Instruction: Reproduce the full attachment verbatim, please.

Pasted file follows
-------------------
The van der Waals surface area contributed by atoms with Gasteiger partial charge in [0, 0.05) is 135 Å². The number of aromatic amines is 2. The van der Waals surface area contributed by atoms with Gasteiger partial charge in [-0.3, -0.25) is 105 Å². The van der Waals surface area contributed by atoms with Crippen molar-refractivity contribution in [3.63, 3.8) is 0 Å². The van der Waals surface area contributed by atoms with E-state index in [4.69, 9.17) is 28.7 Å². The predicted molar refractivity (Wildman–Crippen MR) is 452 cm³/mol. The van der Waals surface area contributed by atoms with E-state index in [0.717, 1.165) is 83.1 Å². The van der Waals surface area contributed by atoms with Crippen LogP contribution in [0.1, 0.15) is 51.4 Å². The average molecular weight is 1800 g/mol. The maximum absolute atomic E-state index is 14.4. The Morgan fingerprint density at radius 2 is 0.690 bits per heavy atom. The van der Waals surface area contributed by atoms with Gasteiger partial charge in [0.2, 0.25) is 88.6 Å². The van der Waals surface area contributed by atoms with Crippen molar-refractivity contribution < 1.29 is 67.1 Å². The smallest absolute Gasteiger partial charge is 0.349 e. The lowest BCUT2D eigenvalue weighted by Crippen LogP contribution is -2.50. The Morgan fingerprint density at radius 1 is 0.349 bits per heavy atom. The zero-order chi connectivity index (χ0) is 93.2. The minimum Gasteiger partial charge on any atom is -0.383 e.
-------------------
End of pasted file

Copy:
The van der Waals surface area contributed by atoms with Gasteiger partial charge in [0, 0.05) is 135 Å². The number of aromatic amines is 2. The van der Waals surface area contributed by atoms with Gasteiger partial charge in [-0.3, -0.25) is 105 Å². The van der Waals surface area contributed by atoms with Crippen molar-refractivity contribution in [3.63, 3.8) is 0 Å². The van der Waals surface area contributed by atoms with E-state index in [4.69, 9.17) is 28.7 Å². The predicted molar refractivity (Wildman–Crippen MR) is 452 cm³/mol. The van der Waals surface area contributed by atoms with E-state index in [0.717, 1.165) is 83.1 Å². The van der Waals surface area contributed by atoms with Crippen LogP contribution in [0.1, 0.15) is 51.4 Å². The average molecular weight is 1800 g/mol. The maximum absolute atomic E-state index is 14.4. The Morgan fingerprint density at radius 2 is 0.690 bits per heavy atom. The van der Waals surface area contributed by atoms with Gasteiger partial charge in [0.2, 0.25) is 88.6 Å². The van der Waals surface area contributed by atoms with Crippen molar-refractivity contribution < 1.29 is 67.1 Å². The smallest absolute Gasteiger partial charge is 0.349 e. The lowest BCUT2D eigenvalue weighted by Crippen LogP contribution is -2.50. The Morgan fingerprint density at radius 1 is 0.349 bits per heavy atom. The zero-order chi connectivity index (χ0) is 93.2. The minimum Gasteiger partial charge on any atom is -0.383 e.